• The Project Management Agency (PMA) is responsible for providing secretarial, managerial and implementation support. The PMA is also responsible for receipt of applications, their examination and processing for issuance of acknowledgements. The EGoS will monitor the implementation of the scheme and undertake periodic review of the outgo to ensure that the expenditure is within the prescribed outlay. It will also carry out changes in the modalities of the scheme to address issues arising during the course of its implementation. A Technical Committee will be constituted by the MoFPI to render advice on issues related to product classification, manufacturing processes, Innovative / Organic Products, Branding & Marketing, etc. Another Committee will be constituted by the Ministry for taking necessary decisions within the mandate of the Ministry viz approval of scheme guidelines and their amendments.

Eligibility Criteria

Under the scheme, there are three categories of applicants. These are:

  • Category I – Applicants that are large entities who apply for incentives based on sales and investment criteria. Applicants under this category could undertake Branding and Marketing activities abroad also and apply for Incentives under the scheme.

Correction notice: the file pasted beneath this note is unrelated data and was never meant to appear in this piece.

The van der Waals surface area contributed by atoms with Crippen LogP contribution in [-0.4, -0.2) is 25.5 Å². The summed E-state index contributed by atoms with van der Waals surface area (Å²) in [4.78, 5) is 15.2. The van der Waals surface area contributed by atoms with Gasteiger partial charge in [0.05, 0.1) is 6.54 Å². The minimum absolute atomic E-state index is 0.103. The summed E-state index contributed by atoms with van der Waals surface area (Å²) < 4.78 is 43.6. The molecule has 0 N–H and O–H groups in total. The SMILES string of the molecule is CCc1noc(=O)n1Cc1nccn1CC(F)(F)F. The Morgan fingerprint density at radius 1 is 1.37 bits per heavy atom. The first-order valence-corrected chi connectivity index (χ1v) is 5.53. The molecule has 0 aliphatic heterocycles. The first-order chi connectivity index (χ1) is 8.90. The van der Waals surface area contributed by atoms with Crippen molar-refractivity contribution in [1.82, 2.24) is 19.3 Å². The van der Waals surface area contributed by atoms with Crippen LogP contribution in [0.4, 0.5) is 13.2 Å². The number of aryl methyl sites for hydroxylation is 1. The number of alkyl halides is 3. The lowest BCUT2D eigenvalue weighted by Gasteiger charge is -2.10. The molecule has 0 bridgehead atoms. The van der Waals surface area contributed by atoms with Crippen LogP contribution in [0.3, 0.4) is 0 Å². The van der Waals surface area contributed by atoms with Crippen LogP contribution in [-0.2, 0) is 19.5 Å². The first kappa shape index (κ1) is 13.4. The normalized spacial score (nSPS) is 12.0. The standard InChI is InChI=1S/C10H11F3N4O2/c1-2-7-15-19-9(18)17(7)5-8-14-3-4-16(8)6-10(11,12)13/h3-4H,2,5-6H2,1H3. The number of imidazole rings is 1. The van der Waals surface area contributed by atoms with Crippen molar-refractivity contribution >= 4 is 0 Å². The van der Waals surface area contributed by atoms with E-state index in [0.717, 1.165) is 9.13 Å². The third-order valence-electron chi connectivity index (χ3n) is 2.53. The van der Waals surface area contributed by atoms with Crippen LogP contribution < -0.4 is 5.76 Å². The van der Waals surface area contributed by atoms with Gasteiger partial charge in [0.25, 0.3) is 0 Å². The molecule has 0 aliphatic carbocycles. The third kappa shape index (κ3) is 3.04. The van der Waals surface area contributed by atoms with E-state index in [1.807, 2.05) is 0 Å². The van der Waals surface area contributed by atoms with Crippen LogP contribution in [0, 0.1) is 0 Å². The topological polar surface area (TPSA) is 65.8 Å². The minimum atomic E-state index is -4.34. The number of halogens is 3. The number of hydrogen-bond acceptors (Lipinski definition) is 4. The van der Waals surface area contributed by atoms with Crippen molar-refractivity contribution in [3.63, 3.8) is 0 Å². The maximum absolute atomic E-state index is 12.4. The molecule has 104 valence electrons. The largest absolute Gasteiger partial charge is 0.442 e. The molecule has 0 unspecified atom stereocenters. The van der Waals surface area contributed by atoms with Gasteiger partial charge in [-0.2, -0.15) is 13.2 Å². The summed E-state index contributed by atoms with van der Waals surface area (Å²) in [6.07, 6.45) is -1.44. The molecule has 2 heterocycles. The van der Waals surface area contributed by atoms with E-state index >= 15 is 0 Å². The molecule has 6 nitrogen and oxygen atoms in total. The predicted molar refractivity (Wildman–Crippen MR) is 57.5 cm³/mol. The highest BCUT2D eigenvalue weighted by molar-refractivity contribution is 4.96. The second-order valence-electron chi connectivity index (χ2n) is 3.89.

• Category II – MSMEs applicants manufacturing innovative / organic products who apply for PLI Incentive based on sales.
  • Category III – Applicants applying solely for Incentives undertaking Branding & Marketing activities abroad.

According to the Scheme Guidelines, an applicant shall be:

(i) a Proprietary Firm or Partnership Firm or Limited Liability Partnership or a company registered in India,

(ii) Co-operatives,

(iii) Micro, Small and Medium Enterprises (MSMEs),

(iv) A company applying on its own behalf and its subsidiary provided the applicant company holds more than 50% of the stock of its subsidiary and that none of such subsidiary company is included in any other applicant company under the scheme, and

(v) Marketing Federation or Apex-level Co-operatives applying on behalf of Member Unions or Member co-operatives. 

The following figure summarises the eligibility criteria for different categories of applicants:

Figure 1: Eligibility Criteria

Selection of applicants on sales and investment criteria is subject to the combined scores they receive during application evaluation. The Evaluation Criteria is mentioned in Appendix-E of the guidelines. Incentives will be granted on incremental sales and committed investment. The investment shall be a greenfield investment, meaning it should be made in a new production facility.

Receiving Benefits

For claiming incentives under the Scheme, the following steps are to be followed:

  • Applicants shall submit claims for disbursement of incentive to the PMA. Claims for disbursement of Incentive shall be filed by the Applicants within 9 months from the end of the financial year to which the claim pertains to.